The saga of the $5 + $2 land exit tax is very much typical pura vida

Note to expats:

You folks are on your own when it comes to the land exit tax.

A.M. Costa Rica wrote about the tax in December, when an attempt to enforce it led to chaos at the border crossings. The problem was not the $5 fee (plus $2 more for baggage search even if the traveler has none).

The government created a tax and did not provide an easy way to pay it. Only now are a few credit/debit card machines appearing at the major land crossing points. Officials expected travelers to visit Bancredito before going to the border.

The mystery is why did the Dirección General de Tributación pick the least known state bank to handle the tax instead of Banco Nacional or Banco de Costa Rica.  Even today Bancredito does not even mention the land exit tax on its Web site. Maybe that is because bank officials and tax agency officials have not figured out how to accept the tax online.

So from Dec. 23 until Friday expats were in the dark as to whether they need to pay the tax before crossing the border. A helpful lady at Tributación insisted strongly in early January that the tax was being collected. Her story ran counter to the reports from expats who actually crossed the border.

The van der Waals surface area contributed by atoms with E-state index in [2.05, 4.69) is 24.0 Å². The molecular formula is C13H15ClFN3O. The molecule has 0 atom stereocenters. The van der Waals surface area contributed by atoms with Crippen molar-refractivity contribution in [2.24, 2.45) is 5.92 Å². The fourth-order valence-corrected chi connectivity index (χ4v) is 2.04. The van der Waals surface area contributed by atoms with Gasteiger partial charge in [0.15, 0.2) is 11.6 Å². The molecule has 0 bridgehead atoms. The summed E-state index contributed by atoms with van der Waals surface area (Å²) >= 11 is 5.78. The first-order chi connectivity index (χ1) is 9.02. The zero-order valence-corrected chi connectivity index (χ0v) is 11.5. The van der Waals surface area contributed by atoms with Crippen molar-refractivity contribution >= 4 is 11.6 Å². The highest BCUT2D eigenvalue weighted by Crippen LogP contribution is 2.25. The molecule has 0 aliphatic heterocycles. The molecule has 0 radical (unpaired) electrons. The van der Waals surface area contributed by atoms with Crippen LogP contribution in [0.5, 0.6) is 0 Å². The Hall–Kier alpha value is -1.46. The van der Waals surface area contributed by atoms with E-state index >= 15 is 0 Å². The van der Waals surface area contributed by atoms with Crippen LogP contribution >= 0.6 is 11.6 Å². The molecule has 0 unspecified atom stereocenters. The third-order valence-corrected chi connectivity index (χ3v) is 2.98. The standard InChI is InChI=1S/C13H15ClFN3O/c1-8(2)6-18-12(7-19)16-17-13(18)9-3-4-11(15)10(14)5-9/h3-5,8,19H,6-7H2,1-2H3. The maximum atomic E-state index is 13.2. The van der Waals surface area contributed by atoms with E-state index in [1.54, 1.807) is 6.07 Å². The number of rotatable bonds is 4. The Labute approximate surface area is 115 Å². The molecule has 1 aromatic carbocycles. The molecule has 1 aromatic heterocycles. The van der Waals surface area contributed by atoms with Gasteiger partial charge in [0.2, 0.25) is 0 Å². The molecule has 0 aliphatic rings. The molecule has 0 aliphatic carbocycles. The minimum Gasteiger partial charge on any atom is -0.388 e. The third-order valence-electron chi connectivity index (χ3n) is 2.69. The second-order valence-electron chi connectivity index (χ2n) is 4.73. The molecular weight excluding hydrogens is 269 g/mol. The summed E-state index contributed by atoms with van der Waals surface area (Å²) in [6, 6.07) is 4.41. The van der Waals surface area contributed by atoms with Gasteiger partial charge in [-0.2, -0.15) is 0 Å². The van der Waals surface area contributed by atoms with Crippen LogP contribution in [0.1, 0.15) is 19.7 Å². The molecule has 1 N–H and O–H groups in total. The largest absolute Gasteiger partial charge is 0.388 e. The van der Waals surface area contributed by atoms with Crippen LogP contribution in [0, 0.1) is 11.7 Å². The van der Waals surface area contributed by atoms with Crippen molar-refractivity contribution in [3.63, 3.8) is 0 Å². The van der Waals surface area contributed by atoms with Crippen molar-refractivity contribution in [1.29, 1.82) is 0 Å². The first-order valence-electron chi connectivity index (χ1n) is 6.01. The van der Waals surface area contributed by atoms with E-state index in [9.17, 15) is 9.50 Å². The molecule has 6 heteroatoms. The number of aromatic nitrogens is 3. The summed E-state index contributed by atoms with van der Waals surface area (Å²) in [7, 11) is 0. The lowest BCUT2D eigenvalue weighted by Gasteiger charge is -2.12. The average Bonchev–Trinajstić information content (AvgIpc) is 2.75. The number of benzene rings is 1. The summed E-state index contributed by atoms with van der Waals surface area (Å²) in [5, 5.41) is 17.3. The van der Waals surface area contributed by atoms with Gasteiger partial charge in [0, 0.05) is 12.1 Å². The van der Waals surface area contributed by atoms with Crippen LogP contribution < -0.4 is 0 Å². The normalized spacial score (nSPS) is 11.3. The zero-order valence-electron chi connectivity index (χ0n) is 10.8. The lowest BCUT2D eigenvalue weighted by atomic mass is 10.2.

When the finance minister, Edgar Ayala, returned from a heart operation in the United States, a reporter asked him in mid-January about the tax. He really did not know but he said he had heard of some complaints.   That probably was the chaos just before Christmas.

He immediately instructed an aide to investigate and report to the newsman the results of the inquiries. The aide never did.

But the Ministerio de Hacienda, the parent agency of Tributación, announced Thursday that the tax would go into effect today, Monday, March 3. A.M. Costa Rica wrote a news story. That is HERE!

Then the electrons were hardly dry on the news story when the Dirección General de Migración y Extranjería sent out a press release saying the agency would be collecting the tax starting in the first minutes of Saturday, March 1.

Saturday, John Koger, who operates A Safe Passage, a Tica Bus agency, reported that he was told by bus company officials that the tax has been suspended again.  The bus company ought to know because it is ready to provide the tax receipts for its passengers. No one in government was available to confirm the suspension.

Hacienda is the same ministry that draws up the nation’s budget.

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